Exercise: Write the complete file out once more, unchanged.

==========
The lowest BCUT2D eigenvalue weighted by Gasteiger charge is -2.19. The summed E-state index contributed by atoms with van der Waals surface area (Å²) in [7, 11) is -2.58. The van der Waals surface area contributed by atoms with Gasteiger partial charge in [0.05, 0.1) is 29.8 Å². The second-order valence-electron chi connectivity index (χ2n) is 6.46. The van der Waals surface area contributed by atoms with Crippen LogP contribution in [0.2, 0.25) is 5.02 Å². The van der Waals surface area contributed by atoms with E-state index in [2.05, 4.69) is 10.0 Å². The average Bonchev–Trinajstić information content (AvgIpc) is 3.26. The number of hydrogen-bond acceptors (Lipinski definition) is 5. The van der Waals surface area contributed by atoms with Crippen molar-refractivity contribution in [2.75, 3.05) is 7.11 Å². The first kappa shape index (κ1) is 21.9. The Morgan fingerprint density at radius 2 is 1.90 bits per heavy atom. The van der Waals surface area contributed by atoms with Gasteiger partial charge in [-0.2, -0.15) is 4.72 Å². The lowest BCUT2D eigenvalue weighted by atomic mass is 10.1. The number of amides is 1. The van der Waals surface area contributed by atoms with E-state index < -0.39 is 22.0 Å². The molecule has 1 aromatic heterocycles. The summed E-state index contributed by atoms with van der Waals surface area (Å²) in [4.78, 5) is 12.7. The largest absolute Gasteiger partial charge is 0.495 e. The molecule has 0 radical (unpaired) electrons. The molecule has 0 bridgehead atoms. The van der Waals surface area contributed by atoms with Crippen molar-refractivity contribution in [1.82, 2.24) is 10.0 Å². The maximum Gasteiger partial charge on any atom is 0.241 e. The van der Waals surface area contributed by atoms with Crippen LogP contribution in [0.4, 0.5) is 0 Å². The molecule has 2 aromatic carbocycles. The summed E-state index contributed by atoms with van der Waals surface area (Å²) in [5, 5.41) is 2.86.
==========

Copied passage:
The lowest BCUT2D eigenvalue weighted by Gasteiger charge is -2.19. The summed E-state index contributed by atoms with van der Waals surface area (Å²) in [7, 11) is -2.58. The van der Waals surface area contributed by atoms with Gasteiger partial charge in [0.05, 0.1) is 29.8 Å². The second-order valence-electron chi connectivity index (χ2n) is 6.46. The van der Waals surface area contributed by atoms with Crippen LogP contribution in [0.2, 0.25) is 5.02 Å². The van der Waals surface area contributed by atoms with E-state index in [2.05, 4.69) is 10.0 Å². The average Bonchev–Trinajstić information content (AvgIpc) is 3.26. The number of hydrogen-bond acceptors (Lipinski definition) is 5. The van der Waals surface area contributed by atoms with Crippen molar-refractivity contribution in [2.75, 3.05) is 7.11 Å². The first kappa shape index (κ1) is 21.9. The Morgan fingerprint density at radius 2 is 1.90 bits per heavy atom. The van der Waals surface area contributed by atoms with Gasteiger partial charge in [-0.2, -0.15) is 4.72 Å². The lowest BCUT2D eigenvalue weighted by atomic mass is 10.1. The number of amides is 1. The van der Waals surface area contributed by atoms with E-state index < -0.39 is 22.0 Å². The molecule has 1 aromatic heterocycles. The summed E-state index contributed by atoms with van der Waals surface area (Å²) in [4.78, 5) is 12.7. The largest absolute Gasteiger partial charge is 0.495 e. The molecule has 0 radical (unpaired) electrons. The molecule has 0 bridgehead atoms. The van der Waals surface area contributed by atoms with Crippen molar-refractivity contribution in [1.82, 2.24) is 10.0 Å². The maximum Gasteiger partial charge on any atom is 0.241 e. The van der Waals surface area contributed by atoms with Crippen LogP contribution in [0.4, 0.5) is 0 Å². The molecule has 2 aromatic carbocycles. The summed E-state index contributed by atoms with van der Waals surface area (Å²) in [5, 5.41) is 2.86.